Crohn’s disease diagnosis impacts future health

Crohn’s disease is an incurable inflammatory bowel disease (IBD) affecting more than 60,000 Australians, including children.

Crohn's disease and inflammatory bowel disease expert Dr Ed Giles
Dr Edward Giles

With effective treatment many children remain symptom-free for long periods of time. Unfortunately, many still require surgery.

It can be difficult for doctors to predict surgery outcomes and sometimes, disease can still recur afterwards.

A large international study of children with Crohn’s disease involving Hudson Institute’s Dr Edward Giles found it was possible to predict if the condition would return after surgery, by studying the findings at their initial gastroscopy—a camera test routine in children, but not adults, with IBD.

Dr Giles, Research Fellow, Regulation of Interferon and Innate Signalling group, said the devil is in the detail at diagnosis. He said changes to the bowel only visible under a microscope were predictive of the disease relapsing.

“This study shows that even at diagnosis, subtle findings can have important implications for long term outcomes for children with Crohn’s disease,” Dr Giles said. “It shows that the details can be important, and full assessment at diagnosis can have consequences years down the track.”

Dr Giles said in most countries, clinicians would only do a colonoscopy for adult patients. He said this research, one of few—and the largest— involving children, showed the benefits of gastroscopy for diagnosis, which can give a better picture of how widespread the damage is to the bowel. He said this could have implications for gaining a deeper understanding of adult patients, as well as children, before surgery.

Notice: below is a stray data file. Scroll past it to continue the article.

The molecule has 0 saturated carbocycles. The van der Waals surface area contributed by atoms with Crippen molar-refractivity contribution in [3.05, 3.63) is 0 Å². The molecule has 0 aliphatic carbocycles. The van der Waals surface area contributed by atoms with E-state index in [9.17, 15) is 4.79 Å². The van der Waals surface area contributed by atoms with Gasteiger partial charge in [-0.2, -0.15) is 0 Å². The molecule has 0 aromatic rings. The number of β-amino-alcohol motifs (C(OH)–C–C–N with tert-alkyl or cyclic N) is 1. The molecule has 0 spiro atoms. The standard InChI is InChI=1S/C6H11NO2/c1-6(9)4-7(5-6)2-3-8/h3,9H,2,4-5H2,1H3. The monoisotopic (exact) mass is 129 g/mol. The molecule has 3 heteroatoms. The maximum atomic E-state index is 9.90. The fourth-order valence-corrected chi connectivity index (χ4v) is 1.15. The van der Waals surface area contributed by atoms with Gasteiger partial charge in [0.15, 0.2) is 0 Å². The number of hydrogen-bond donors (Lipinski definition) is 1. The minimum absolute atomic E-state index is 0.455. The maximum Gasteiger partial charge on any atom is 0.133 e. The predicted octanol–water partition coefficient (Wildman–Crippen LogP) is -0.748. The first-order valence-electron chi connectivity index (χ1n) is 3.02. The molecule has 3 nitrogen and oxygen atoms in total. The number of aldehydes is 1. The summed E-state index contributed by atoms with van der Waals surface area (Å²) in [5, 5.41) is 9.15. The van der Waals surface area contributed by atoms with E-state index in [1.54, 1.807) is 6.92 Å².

The study, published in the Journal of Gastroenterology and Hepatology, involved 96 pediatric patients at Royal London Hospital and Massachusetts General Hospital who underwent surgery. It found those with abnormal gastroscopy results—upper gastrointestinal tract inflammation—were associated with the recurrence of disease.

“This was novel, as it can be very difficult to predict which children will do well after surgery, and when the disease will stay away for longer,” Dr Giles said. “Also, this finding, while in children, may be applicable to all people with IBD,” he said.

“Our study could help predict outcomes for children with Crohn’s disease, helping decide when surgery is appropriate, and which patients need closer monitoring after surgery for potential relapses.”

Dr Giles said most studies of Crohn’s disease and IBD were conducted in adult patients. However, he said children were arguably more important because they experience a more aggressive form of the disease.

Crohn’s disease can also affect children’s growth and puberty, if it is present early enough, Dr Giles said.

He said the findings were important for family members or friends of people with Crohn’s disease in Australia, and of main interest to doctors who look after IBD patients.

It is the first study ever to find this association with gastroscopy findings.

About inflammatory bowel disease—IBD

  • IBD is the general term used to describe two different conditions, Crohn’s disease and ulcerative colitis
  • IBD causes inflammation (damage) in the bowel (intestine)
  • IBD affects 1 in 200 young people in Australia and has no cure
  • Crohn’s disease affects more than 60,000 Australians
  • IBD is sometimes confused with irritable bowel syndrome (IBS) but it is not the same disease and is treated differently
  • IBD symptoms may include include abdominal pain, diarrhoea, and rectal bleeding
  • Crohn’s disease can include the above symptoms but may also be accompanied by fever, nausea, vomiting, loss of appetite, poor growth and joint pain.

Collaborators
Monash University, Royal London Hospital, Queen Mary University of London, Massachusetts General Hospital (for children) and Harvard Medical School.

Contact us

Hudson Institute communications
t: + 61 3 8572 2697
e: communications@hudson.org.au

Research Group leading this work